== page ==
SUNRISE — Lightning forward Brandon Hagel put it all on the ice when he knelt before a shot from Florida’s Brandon Montour at the blue line early in the third period on Tuesday night.
Tied 1-1, Hagel took no risks. He blocked the shot after the Panthers won the faceoff and was slow to get up. When he finally got back on his skates, he hobbled to the bench thanks to a helpful push from Lightning defenseman Ryan McDonagh.
Immediately, Hagel fell into the arms of assistant athletic trainer Mike Poirier and equipment manager Colten Wilson.
But Hagel wasn’t the only one in the tunnel. As he was being helped down the hall, he ran into captain Steven Stamkos, who had made his way just over a minute before after blocking a shot.
The Lightning Tunnel was the NHL’s version of a fashion show – when one player went down, another went up. Corey Perry, Erik Cernak, Mikhail Sergachev, Stamkos and Hagel all took turns walking the padded black mat to repair nicks and dents sustained throughout the game.
Their sacrifices weren’t in vain, as the team earned a 2-1 win over the Panthers, cementing a 2-0 series lead going into Sunday’s Game 3 at Amalie Arena. Now, with two days off, it’s time to recover.
“It’s just the sacrifice at this time of year,” Stamkos said. “Everyone does it, no matter what the situation in the game is. It’s contagious.
Expectations were set from the start. In Game 1, Cernak missed the entire third period after blocking a Montour shot late in the second. That same night, McDonagh became the NHL’s all-time shot blocker in the playoffs.
On Thursday, Perry fired a shot during warm-ups that ricocheted off the crossbar and hit him in the head, resulting in stitches near his right eye. Then Stamkos blocked a pair of shots – one to the shin and another to the hand – which carried him back to the locker room.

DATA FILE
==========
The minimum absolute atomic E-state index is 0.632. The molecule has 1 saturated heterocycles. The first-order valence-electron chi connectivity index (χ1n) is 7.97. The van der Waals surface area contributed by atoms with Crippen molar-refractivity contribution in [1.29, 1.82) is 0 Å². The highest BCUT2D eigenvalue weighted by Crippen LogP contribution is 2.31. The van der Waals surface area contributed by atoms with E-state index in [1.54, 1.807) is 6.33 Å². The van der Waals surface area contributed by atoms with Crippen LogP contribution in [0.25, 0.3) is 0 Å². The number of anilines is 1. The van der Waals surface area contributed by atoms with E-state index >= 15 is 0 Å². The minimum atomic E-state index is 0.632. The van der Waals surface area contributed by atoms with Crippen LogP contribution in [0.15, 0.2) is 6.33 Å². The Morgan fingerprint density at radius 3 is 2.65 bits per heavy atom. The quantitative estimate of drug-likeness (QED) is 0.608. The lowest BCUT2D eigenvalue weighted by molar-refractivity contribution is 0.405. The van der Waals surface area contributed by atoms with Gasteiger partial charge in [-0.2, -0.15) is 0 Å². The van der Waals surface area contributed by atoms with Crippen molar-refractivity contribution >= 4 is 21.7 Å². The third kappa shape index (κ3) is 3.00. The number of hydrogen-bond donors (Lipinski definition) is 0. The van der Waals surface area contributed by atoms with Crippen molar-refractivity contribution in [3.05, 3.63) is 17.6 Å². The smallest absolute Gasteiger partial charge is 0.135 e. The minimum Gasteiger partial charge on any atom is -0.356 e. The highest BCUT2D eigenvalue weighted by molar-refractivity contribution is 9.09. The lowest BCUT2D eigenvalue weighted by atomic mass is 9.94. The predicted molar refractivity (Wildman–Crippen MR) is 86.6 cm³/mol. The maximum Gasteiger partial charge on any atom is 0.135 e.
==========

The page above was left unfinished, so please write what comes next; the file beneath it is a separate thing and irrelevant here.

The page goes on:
One by one, they descended the tunnel. And one by one they came back.
The Lightning recorded 24 blocked shots against Florida in Thursday’s win, Cernak blocking four and McDonagh blocking three. At the end of regulation, 14 of Tampa Bay’s 18 skaters contributed to the stat sheet by blocking at least one shot.
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“Last year was a great example,” said assistant coach Rob Zettler. “You go through some of our plays, our clinch plays, and you’ve literally seen guys block shots left and right.
“You see guys excited for a teammate who does that and they know next time they have to do the same thing.”
That’s why it was easy for Hagel — who joined the Lightning in late March just before the trade deadline — to make this choice to transform his body in the third period, taking a vulnerable position in front of Montour. And for Hagel, it was even easier to go up the tunnel to the bench.
“It’s the playoffs, I guess, to say the least,” Hagel said. “You want to go out there and win. Yeah, it probably doesn’t feel good, but you have a few days to rest and go from there.
It’s an infectious attitude to show up in times like this, Hagel said, especially on the road.
“I mean, obviously the crowd is on the other side, but to gain energy off the bench, get guys on their feet, get guys to pick guys up, it feels good,” Hagel said. . “It’s almost better than scoring a goal.”
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